In his time as a commissioner, Fish’s advocacy extended to a wide variety of environmental matters as well. Since 2013, his council position has overseen the Bureau of Environmental Services and Portland Parks & Recreation. Fish worked to curb rate increases and was a passionate advocate for the Renewable Natural Gas initiative at the Columbia Boulevard Wastewater Treatment Plant (for which he popularized the project’s “Poop to Power” nickname), the Crystal Springs and Oaks Bottom restoration projects to return salmon to the area’s watersheds, the Portland Harbor Superfund cleanup project, as well as various climate-related city efforts. Fish also worked to champion equity and inclusion among city government.
Fish was last reelected in 2018 to a term that would have expired at the end of 2022. Since his passing, city colleagues from around Portland have remembered his friendly demeanor, helpful advice, and optimistic drive to form consensus among the city council. “A bureau in trouble? Give it to Nick. Controversial issue? Give it to Nick. Time and time again he proved he could take care of it,” Multnomah County Chair Deborah Kafoury reflected on her Facebook page. “It is impossible to quantify just how better off Portland is because of his contributions.”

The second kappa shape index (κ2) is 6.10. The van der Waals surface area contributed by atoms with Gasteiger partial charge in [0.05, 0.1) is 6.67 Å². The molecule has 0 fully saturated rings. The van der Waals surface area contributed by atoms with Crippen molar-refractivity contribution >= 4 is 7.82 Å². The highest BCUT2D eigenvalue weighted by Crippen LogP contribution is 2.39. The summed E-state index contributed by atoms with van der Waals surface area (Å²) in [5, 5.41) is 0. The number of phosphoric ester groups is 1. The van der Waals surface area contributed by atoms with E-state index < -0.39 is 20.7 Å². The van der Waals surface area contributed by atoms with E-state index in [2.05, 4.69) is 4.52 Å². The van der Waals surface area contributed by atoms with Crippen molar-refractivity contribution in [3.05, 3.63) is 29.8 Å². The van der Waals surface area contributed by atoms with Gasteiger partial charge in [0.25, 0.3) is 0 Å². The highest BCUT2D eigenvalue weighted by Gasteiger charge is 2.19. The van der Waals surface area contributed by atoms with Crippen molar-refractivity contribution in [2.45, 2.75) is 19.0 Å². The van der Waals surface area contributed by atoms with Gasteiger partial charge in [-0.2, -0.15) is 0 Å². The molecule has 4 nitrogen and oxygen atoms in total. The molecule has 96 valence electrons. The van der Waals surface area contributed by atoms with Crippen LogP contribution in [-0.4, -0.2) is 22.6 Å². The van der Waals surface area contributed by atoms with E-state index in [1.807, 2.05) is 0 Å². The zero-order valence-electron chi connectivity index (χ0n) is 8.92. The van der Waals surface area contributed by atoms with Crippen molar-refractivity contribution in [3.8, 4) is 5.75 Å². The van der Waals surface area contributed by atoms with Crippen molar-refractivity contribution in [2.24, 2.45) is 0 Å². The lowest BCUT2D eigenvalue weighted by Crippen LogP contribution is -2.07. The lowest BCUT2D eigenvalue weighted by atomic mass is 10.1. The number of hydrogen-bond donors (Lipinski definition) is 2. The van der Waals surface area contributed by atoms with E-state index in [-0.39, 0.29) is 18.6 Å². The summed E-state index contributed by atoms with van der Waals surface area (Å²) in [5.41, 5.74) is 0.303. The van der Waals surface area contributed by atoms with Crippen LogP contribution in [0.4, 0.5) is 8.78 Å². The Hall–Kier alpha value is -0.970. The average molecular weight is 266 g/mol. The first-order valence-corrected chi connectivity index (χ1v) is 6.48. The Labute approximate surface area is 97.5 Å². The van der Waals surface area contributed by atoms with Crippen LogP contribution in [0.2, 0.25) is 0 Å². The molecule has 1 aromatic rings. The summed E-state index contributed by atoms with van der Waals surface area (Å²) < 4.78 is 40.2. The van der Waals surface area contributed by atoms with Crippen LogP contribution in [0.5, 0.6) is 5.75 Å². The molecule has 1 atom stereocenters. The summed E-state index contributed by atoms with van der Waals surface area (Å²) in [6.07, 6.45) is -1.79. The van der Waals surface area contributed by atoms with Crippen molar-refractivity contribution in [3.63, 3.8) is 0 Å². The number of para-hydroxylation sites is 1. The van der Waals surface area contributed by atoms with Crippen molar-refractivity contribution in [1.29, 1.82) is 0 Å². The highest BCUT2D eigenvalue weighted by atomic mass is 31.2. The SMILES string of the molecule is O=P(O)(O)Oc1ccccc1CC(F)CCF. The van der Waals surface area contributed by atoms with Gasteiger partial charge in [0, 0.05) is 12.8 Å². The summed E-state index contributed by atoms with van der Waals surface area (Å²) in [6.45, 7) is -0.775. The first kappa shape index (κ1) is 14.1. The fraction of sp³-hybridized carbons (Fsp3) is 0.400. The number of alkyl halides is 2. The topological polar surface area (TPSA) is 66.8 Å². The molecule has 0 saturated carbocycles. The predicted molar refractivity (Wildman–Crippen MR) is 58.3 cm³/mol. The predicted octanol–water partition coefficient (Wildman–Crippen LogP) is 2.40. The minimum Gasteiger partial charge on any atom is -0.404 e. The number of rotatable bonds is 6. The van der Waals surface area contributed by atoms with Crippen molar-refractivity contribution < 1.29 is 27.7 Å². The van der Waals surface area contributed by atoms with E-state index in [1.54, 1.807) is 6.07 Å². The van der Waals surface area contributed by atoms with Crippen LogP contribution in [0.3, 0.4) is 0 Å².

“We must never lose sight of the neediest in our community, those whose voice is often lost in policy debates,” Fish wrote in the statement announcing his resignation. His attention was still focused on the same platform of issues he was elected to city council on, even as his health made a turn for the worse two years into his cancer battle.
“Supportive housing is a proven, efficient tool to serve our most vulnerable citizens, and I have worked hard to ensure that council has maintained this priority,” Fish wrote. “…Later this year, I hope our region passes a new measure to fund the services that allow people to remain successfully housed.”
Fish ended his letter optimistically, “The future is bright.”
Main illustration by Josh Gates
Jake Johnson contributed to this article
Article Correction: printed version of this article did not list the date Nick Fish died, we felt that date was an important piece of context that we felt was important to include so it has been added to this online article.